Among the smaller items in the Maui County budget — which will far exceed half a BILLION dollars, we are not a small, rural place any more — but one close to Kamaaina Loan’s interests is the Iao Minipark (or whatever its final name turns out to be).
The historic Wailuku business district, which we are proud to be one of the oldest existing veterans of, was designed for horse-drawn buggies and walkers. North Market Street was not paved for many years. Then after World War II, everybody got wheels.
The county took a bold step, buying up several blocks and closing a couple of streets (alleys, really) to create the large Wailuku municipal parking lot. Since then, it’s been all downhill as far as parking has been concerned.
In other older places struggling to adapt to modern habits, the county has added significant public parking: a million-dollar lot in Makawao and a similar one in Paia. Presumably these are partially responsible for the full storefronts and higher commercial rents in those towns. (Having top drawer tourist draws helped, too, of course.)
Wailuku languishes. Commercial rents in Paia are about four times higher than in the North Market Street area.
Much follows from low rents. Non-profits, which are attracted by low rents, swarm in Wailuku but are absent from Paia and Makawao. In those “country towns,” merchants compete vigorously for shop space and there are few vacant buildings. There has been new construction in Paia and lots of investment in keeping up the old buildings in Makawao.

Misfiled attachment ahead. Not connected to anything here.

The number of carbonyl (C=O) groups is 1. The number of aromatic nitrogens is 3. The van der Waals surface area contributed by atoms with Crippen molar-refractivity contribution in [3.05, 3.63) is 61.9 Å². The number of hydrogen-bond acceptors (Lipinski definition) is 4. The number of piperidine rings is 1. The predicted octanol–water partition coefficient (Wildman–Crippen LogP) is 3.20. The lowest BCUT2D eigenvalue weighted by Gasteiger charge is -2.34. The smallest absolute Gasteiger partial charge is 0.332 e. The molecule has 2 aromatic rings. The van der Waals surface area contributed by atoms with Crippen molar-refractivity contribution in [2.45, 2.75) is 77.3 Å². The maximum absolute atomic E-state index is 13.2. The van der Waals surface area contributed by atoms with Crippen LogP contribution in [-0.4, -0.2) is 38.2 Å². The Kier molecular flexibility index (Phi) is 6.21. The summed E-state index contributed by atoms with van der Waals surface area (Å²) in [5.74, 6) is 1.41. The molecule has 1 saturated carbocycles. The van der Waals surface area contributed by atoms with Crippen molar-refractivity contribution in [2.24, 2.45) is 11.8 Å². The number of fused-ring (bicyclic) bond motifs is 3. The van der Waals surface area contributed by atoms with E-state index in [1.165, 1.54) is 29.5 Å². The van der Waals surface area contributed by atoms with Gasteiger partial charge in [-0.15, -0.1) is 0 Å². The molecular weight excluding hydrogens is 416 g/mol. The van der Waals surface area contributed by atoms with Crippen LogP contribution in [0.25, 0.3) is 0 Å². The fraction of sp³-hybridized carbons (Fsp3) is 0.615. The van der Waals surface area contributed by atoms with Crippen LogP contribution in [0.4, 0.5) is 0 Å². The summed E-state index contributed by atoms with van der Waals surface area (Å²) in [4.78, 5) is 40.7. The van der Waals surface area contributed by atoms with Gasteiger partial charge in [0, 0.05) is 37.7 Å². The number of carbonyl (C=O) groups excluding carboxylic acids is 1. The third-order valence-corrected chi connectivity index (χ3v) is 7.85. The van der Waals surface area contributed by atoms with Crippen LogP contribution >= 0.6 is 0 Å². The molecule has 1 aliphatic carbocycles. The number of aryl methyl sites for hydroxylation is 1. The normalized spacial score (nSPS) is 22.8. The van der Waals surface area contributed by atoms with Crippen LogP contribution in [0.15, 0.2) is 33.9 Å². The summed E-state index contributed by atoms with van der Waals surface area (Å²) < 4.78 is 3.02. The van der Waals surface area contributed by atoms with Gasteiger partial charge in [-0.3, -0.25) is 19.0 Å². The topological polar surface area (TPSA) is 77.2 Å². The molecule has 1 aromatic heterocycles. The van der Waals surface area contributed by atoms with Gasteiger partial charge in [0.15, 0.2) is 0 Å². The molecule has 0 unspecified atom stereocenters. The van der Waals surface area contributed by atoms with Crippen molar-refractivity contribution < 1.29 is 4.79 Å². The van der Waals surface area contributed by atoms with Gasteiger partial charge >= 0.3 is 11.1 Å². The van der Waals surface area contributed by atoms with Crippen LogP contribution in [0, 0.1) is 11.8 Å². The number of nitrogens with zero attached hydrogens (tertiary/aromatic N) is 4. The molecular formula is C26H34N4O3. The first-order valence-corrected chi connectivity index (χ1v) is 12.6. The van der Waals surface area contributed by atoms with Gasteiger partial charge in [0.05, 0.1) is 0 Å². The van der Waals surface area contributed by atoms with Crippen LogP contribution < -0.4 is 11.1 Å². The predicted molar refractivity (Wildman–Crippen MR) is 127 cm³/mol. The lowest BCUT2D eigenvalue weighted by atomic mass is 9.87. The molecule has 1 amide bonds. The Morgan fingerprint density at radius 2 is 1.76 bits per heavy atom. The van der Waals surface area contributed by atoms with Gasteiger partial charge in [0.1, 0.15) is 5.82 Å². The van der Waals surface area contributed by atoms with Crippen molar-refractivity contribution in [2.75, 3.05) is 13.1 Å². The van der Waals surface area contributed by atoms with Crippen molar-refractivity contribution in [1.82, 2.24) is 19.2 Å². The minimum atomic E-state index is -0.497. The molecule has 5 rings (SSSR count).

Not in Wailuku. Space goes begging and comparatively less sprucing up occurs. Green Lotus has recently upgraded and reopened a vacant gas station on Main Street that had been vacant for over a decade (despite having its own parking). Only one new-from-the-foundations building has gone up in our district in the past decade.
What construction has occurred has chipped away at our parking.
Now the county proposes to chip some more.
No question the vacant, unpaved lot between the Iao Theatre and our building (in which Maui Sporting Goods is a tenant) needs to be addressed. Right now, it provides nearly two dozen precious, in-the-middle-of-things parking spaces.
When rebuilt, paved and made to conform to 21st century codes, at least 10 stalls will disappear, maybe more.
The area lost at least 23 when North Market was gentrified. In our view, we have gotten down to a point where 10 or 12 fewer spaces is a really big deal.
Don’t get us wrong. We support the minipark, for safety reasons. People we know have stumbled and fallen and been injured there.
But the history of the county’s work in the historic business district has been to promise more parking and then not deliver. Before the devastating rebuilding of North Market, the business owners and managers were promised that before North Market was to be taken in hand, something would be done.
That something was prominently to be a parking garage on the municipal lot. Never happened. Nor did anything else.
People really do need parking. A big fraction of the activity in the area is governmental. The county’s own staff grows year by year, till it has overflowed the nine-story county building into the One Main Plaza building.
Those people don’t (for the most part) walk or bicycle to work. They drive. Then they park.
The Chinese used to practice a form of slow execution called the “death of a thousand cuts.” That’s what’s happening to business in Wailuku.
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